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Dry eye is one of the major symptoms of chronic graft versus host disease (CGVHD).1,2 Although effective therapy for dry eye associated with CGVHD has not been well established, successful treatment with systemic FK506,3,4 topical retinoic acid,5 topical cyclosporin A,6 and topical autologous serum have been reported.7,8 However, improved tear secretion was reported only in one patient with systemic FK506 by Masaoka et al,3 with limited description of ocular findings. We present a patient with dry eye associated with CGVHD, where systemic administration of FK506 resulted in improved ocular surface findings along with the Schirmer test value.
A 33 year old man had HLA matched sibling allogeneic peripheral blood stem cell transplantation in December 2000 for acute myeloid leukaemia in remission. He received cyclosporine A as GVHD prophylaxis, but it was discontinued on day 85. On day 98, he was referred to an ophthalmologist for screening of CGVHD. On examination, slight tarsal and bulbar conjunctival injection, and slight superficial punctate keratitis (SPK) were noted bilaterally. The Schirmer test value was 10 mm in the right eye and 9 mm in the left eye.
On day 105, he developed bilateral pseudomembranous conjunctivitis, lichenoid oral lesions, skin eruptions in the upper half of the body, and liver dysfunction. The diagnosis of CGVHD was made. On day 123, oral cyclosporin A (5 mg/kg /day) and oral prednisolone (60 mg/day) were started, and then skin eruptions and liver dysfunction gradually subsided. On day 140, although pseudomembranous conjunctivitis was settled down, SPK worsened (fig 1) in both eyes. Prednisolone was discontinued on day 186. On day 196, the Schirmer test values decreased to 1 mm in the right and 3 mm in the left eye, and tear break up time (BUT) was 1 second bilaterally. Because lichenoid oral lesions and SPK were unchanged and skin eruptions gradually worsened, oral cyclosporine A was discontinued and oral FK506 was started on day 221.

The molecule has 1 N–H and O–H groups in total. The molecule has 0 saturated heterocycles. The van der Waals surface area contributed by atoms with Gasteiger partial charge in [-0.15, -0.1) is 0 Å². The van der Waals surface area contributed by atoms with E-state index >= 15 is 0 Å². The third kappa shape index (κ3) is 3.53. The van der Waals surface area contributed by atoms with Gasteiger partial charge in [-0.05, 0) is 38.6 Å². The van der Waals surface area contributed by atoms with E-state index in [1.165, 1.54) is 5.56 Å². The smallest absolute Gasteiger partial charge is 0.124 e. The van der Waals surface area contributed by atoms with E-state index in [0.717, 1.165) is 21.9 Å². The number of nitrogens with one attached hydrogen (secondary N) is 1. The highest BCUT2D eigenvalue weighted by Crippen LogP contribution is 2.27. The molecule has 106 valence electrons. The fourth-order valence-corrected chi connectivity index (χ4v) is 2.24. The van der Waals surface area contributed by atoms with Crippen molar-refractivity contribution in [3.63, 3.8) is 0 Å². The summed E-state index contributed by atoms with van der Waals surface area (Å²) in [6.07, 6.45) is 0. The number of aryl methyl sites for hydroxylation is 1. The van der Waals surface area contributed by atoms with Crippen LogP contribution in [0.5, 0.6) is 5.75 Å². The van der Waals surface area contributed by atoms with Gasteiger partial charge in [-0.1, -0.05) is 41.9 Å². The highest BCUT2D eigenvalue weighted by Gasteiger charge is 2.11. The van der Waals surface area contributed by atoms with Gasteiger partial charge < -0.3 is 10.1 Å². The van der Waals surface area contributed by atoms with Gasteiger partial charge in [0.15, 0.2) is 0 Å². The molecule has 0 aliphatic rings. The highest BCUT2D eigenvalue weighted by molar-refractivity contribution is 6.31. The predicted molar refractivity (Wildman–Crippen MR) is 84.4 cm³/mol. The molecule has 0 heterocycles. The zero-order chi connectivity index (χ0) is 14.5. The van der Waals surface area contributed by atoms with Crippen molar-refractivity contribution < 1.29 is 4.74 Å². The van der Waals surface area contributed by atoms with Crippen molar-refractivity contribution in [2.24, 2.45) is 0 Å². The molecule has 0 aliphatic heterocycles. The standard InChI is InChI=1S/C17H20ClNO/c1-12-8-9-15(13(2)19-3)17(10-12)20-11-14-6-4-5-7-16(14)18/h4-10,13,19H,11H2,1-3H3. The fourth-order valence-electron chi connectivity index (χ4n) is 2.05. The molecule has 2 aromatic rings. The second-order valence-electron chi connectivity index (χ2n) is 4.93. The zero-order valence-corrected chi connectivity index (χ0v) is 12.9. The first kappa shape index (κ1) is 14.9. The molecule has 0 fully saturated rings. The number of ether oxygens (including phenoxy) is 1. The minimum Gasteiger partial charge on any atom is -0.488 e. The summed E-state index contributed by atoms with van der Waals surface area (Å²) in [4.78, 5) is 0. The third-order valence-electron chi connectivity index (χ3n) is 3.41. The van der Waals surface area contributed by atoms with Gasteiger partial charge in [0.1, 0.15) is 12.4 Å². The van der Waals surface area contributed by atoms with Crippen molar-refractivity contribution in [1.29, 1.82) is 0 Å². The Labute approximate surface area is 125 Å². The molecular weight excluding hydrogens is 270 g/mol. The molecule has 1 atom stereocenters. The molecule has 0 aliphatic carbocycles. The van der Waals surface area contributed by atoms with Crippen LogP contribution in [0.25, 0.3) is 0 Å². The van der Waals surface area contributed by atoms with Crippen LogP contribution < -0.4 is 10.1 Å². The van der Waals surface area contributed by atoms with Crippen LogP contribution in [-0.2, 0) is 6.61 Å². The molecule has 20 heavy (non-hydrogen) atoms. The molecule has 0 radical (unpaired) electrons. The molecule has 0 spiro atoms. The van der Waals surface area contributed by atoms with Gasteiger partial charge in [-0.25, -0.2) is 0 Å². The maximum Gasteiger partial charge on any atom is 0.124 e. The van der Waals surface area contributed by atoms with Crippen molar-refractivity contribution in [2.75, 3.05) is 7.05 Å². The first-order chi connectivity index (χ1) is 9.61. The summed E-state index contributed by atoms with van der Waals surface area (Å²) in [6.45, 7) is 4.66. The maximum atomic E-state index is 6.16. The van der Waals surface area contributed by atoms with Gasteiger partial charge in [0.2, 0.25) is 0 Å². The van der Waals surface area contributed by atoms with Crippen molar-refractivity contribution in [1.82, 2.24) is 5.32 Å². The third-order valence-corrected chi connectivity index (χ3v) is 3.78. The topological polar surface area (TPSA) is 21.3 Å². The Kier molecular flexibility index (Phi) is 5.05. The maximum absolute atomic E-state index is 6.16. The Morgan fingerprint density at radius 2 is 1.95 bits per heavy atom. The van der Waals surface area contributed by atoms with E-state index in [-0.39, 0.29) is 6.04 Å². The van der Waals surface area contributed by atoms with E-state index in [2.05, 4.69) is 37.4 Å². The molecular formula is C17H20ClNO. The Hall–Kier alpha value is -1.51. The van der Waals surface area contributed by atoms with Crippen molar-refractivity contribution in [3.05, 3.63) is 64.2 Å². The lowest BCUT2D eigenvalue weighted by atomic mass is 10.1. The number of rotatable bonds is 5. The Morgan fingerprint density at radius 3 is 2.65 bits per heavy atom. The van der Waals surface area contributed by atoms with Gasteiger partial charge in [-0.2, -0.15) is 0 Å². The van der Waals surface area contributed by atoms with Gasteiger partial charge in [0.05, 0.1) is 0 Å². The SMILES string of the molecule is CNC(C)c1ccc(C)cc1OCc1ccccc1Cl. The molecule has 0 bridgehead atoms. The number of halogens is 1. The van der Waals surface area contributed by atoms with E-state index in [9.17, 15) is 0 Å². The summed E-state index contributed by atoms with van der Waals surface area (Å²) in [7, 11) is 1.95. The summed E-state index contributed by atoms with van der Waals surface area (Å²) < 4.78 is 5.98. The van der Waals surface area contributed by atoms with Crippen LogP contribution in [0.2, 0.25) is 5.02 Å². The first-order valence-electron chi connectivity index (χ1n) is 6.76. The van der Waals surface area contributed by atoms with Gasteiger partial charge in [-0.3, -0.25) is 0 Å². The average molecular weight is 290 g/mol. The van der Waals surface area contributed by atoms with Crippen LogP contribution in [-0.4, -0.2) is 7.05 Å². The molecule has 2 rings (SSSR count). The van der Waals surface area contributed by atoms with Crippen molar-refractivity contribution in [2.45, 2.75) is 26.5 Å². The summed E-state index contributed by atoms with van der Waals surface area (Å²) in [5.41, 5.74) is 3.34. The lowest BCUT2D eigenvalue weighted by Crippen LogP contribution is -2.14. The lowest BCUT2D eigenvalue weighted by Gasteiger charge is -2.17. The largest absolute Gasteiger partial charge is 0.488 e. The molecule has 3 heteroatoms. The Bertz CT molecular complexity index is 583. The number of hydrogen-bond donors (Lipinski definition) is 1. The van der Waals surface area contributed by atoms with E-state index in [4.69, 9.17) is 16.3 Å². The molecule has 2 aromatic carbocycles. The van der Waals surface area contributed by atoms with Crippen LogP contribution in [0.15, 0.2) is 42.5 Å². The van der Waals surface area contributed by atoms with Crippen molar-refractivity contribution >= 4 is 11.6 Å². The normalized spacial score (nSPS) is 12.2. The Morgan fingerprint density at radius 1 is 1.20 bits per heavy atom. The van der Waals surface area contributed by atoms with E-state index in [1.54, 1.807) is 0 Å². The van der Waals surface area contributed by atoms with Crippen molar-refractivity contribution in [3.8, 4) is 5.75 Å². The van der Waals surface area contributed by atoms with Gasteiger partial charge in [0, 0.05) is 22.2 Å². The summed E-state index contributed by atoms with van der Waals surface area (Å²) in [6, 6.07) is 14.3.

On day 287, the trough level of FK506 was 8.5 ng/ml and the Schirmer test values improved to 4 mm in the right and 5 mm in the left eye. SPK had gradually improved in both eyes. On day 322, the Schirmer test value improved to 16 mm and SPK disappeared in both eyes. On day 421, the trough level of FK506 was 7.9 ng/ml. The Schirmer test value was maintained over 10 mm up to day 553 without recurrence of SPK (fig 2) in both eyes, although BUT remained 1 second bilaterally.
Ogawa et al4 reported that in two patients with CGVHD, the symptoms of dry eye and the findings of the ocular surface markedly improved after the administration of systemic FK506 with corticosteroids. However, in their cases the results of Schirmer tests were not normalised in contrast with the result of Masaoka et al.3 Ogawa et al4 speculated that this difference is probably the result of the degree of lacrimal gland destruction. They demonstrated the result of biopsy of the lacrimal gland with prominent interstitial fibrosis and T cell infiltration in one of their patients.
The degree of lacrimal gland destruction may vary with the duration and/or severity of CGVHD. In two patients reported by Ogawa et al,4 FK506 had been administered 246 days after the onset of CGVHD in one patient, and the other had mild dry eye before haematopoietic stem cell transplantation. The lacrimal gland in these patients might have been irreversibly damaged before the administration of FK506. We speculate that in our patient, because FK506 substituted for cyclosporin A 101 days after the onset of CGVHD before irreversible damage of the lacrimal gland occurred, thereby may effective in improving tear secretion. The lack in the improvement of BUT in our case may be the result of severe damage to goblet cells with preceding pseudomembranous conjunctivitis.
This case indicates that systemic administration of FK506 is effective for dry eye associated with CGVHD, although the degree of improvement in tear secretion may vary between cases with the duration and/or severity of CGVHD.